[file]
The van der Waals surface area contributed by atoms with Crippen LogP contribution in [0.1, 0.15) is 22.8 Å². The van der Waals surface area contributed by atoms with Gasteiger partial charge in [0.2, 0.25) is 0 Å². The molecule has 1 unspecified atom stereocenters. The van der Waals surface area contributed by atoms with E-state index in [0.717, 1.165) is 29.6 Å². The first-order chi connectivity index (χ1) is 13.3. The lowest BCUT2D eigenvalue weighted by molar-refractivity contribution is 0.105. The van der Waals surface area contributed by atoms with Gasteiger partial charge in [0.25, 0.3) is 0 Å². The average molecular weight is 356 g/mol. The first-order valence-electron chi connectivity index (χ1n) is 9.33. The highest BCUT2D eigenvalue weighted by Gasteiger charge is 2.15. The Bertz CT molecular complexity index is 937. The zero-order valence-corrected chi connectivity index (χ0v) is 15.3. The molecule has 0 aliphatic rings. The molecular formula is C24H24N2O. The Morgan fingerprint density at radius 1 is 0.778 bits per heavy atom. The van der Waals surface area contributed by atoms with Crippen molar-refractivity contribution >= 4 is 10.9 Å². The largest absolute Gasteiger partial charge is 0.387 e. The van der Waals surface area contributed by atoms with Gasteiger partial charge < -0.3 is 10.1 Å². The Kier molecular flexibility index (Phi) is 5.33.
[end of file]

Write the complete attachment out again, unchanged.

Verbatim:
The van der Waals surface area contributed by atoms with Crippen LogP contribution in [0.1, 0.15) is 22.8 Å². The van der Waals surface area contributed by atoms with Gasteiger partial charge in [0.2, 0.25) is 0 Å². The molecule has 1 unspecified atom stereocenters. The van der Waals surface area contributed by atoms with E-state index in [0.717, 1.165) is 29.6 Å². The first-order chi connectivity index (χ1) is 13.3. The lowest BCUT2D eigenvalue weighted by molar-refractivity contribution is 0.105. The van der Waals surface area contributed by atoms with Gasteiger partial charge in [0.25, 0.3) is 0 Å². The average molecular weight is 356 g/mol. The first-order valence-electron chi connectivity index (χ1n) is 9.33. The highest BCUT2D eigenvalue weighted by Gasteiger charge is 2.15. The Bertz CT molecular complexity index is 937. The zero-order valence-corrected chi connectivity index (χ0v) is 15.3. The molecule has 0 aliphatic rings. The molecular formula is C24H24N2O. The Morgan fingerprint density at radius 1 is 0.778 bits per heavy atom. The van der Waals surface area contributed by atoms with Crippen molar-refractivity contribution >= 4 is 10.9 Å². The largest absolute Gasteiger partial charge is 0.387 e. The van der Waals surface area contributed by atoms with Gasteiger partial charge < -0.3 is 10.1 Å². The Kier molecular flexibility index (Phi) is 5.33.